MJS 021 My JS Story Justin Meyers
[This episode is sponsored by Newby Remote Conf. Newby Remote Conf is a two day completely virtual conference hosted by none other than Charles Max Wood. If traveling expenses are an issue, or you just can’t afford to be away from home for two days, well join us! It’s virtual! This conference is focused on people who are new to programming who want to learn what the pros know. Or just get a leg up on getting a job and getting into the programming community. We’ll have speakers from all over the programming community to help you stay current and a Slack room where you can connect to speakers and other attendees in real time. We will also have a live round table video chat for attendees and speakers plus we will provide the talk recordings to you within days of the conference.] CHARLES: So the listeners know the drill. I don’t know if you listen to any of these. Anyway, I have a number of questions I’m going to ask and we will just discuss those. I’ll probably ask more probing questions as we get into it. But let’s start out at the very beginning. How did you get into programming? JUSTIN: So I was given, I feel like I’ve seen other people give similar answers to this. I was given a TI82 in maybe 7th grade. I remember getting it and it allowed you to pick your instructions, it was like a drop down menu somehow you could select and do like, an if and and then an else. And just random methods you could call. I just remember being very excited about that and just hitting buttons to get the thing to do something. I had no idea how to program at all. And then, I feel like I talked to a teacher or something and they gave me a book on how to program that. And I started making video game kinda things, with calculator games. And then eventually I got a C book and started making and QBasic I started doing and making games. I think a lot of people, especially in middle school and high school... That’s what I was doing and then I went to school for it. CHARLES : Yeah that makes sense! Mine was a TI83. JUSTIN: So you must be a little older. I’m about to turn 35 so. CHARLES: Oh I’m old! Okay... Yeah I’m 37 so. Anyway. JUSTIN: Yeah I got it in like 7th grade so maybe that’s why? CHARLES: Yeah I got mine around the same age. Anyway. So that’s really interesting so. You get into that. And it’s really interesting too how many people I’ve talked to that for whatever reason were interested in building games and so. It’s kind of an interesting avenue in. So, how do you go from that to you know, building DoneJS and CanJS and doing all this JS work?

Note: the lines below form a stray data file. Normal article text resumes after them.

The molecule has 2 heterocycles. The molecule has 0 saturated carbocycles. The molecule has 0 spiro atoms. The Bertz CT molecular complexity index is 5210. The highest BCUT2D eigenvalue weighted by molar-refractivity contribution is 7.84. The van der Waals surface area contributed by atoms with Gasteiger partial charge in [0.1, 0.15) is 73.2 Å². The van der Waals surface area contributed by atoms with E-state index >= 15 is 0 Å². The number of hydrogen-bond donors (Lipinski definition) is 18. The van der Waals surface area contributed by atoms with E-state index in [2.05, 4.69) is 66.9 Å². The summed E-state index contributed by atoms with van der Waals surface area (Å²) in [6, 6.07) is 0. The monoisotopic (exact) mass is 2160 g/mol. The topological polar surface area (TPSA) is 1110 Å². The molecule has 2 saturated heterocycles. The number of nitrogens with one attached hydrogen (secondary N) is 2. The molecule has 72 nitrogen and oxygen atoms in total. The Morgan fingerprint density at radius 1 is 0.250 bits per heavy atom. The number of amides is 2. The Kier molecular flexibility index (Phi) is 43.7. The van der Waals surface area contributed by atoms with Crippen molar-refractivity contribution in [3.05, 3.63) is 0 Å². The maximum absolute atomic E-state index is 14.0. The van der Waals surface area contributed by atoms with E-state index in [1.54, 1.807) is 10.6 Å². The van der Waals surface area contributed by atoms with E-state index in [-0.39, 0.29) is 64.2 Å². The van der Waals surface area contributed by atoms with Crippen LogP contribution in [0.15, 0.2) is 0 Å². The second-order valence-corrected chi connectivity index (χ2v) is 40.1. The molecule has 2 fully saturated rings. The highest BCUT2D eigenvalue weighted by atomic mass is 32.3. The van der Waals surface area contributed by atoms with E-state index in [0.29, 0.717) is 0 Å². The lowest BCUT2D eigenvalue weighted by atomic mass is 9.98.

JUSTIN: It’s kind of an odd story. My path was I went to school for computer science, I worked in a parallel programming research lab all through college. By the way, anyone that is in college for Computer Science or whatever, one of the best decisions I ever made was... You can reach out to your professors and say “Hey do any of you have kind of internships or lab positions where you’re just doing grunt work, like you’re working on the labs website to begin with. I worked in a parallel programing research lab, that’s what they had me doing at first. Working on the website, writing up documentation for how to use their Parallel Programming framework if you will. It’s kind of like a Framework called Charmed++. I did that for 4 years and got a lot of experience and then by the end I was helping. I was still doing grunt work but it was better than making websites. We were doing protein folding simulation. I was working for a PHD in Chemistry, a PHD in Computer Science and I was basically just there to help make the application run as fast as possible. So I got a lot of experience with network performance, things like that. Which was great. Best decision I ever made was just getting involved with the lab, making next to nothing. School teaches you a decent amount but that was actual work. And then with that experience I got a job at Accenture, a consulting company... CHARLES : They are huge. JUSTIN: Yeah! ... with their research and development group, and I made this big touch screen, people may still see it at O’hare, there is one at JFK as well. Basically because I had skill with high performance networking and things like that. I used two cameras to triangulate where you were touching on the screen to simulate touch. And this was, again 10 years ago before anyone was doing touch. It was really an awesome project to be a part of. The person who I worked for Kelly Dempski, is like mad genius. Just literally wrote the book on high performance visualizations and things like that. I think that was the name of the book. I don’t remember it anymore. While I was at Accenture, I realized that Accenture would always brag that they wrote more code than like IBM or Microsoft and Apple combined or something like that. And it drove me crazy because they never did anything with that code. Like everybody kind of worked in their individual departments. There was no sharing of code. Open source wasn’t that much of a thing as it is now, I don’t know if since then they’ve adopted that kind of stuff, my guess would be no. But I always saw it as super inefficient the way that a lot of consulting companies were structured around the sale if you know what I mean. Instead of that engineering side. So, a buddy of mine from college who was interning at the time with the same group that I was working for, we started to build something like FileMaker Pro. We just wanted to build something that builds something. Because we wanted to reduce waste if you will. That all these apps were being built at Accenture, these applications. They are huge but we wanted to just build, you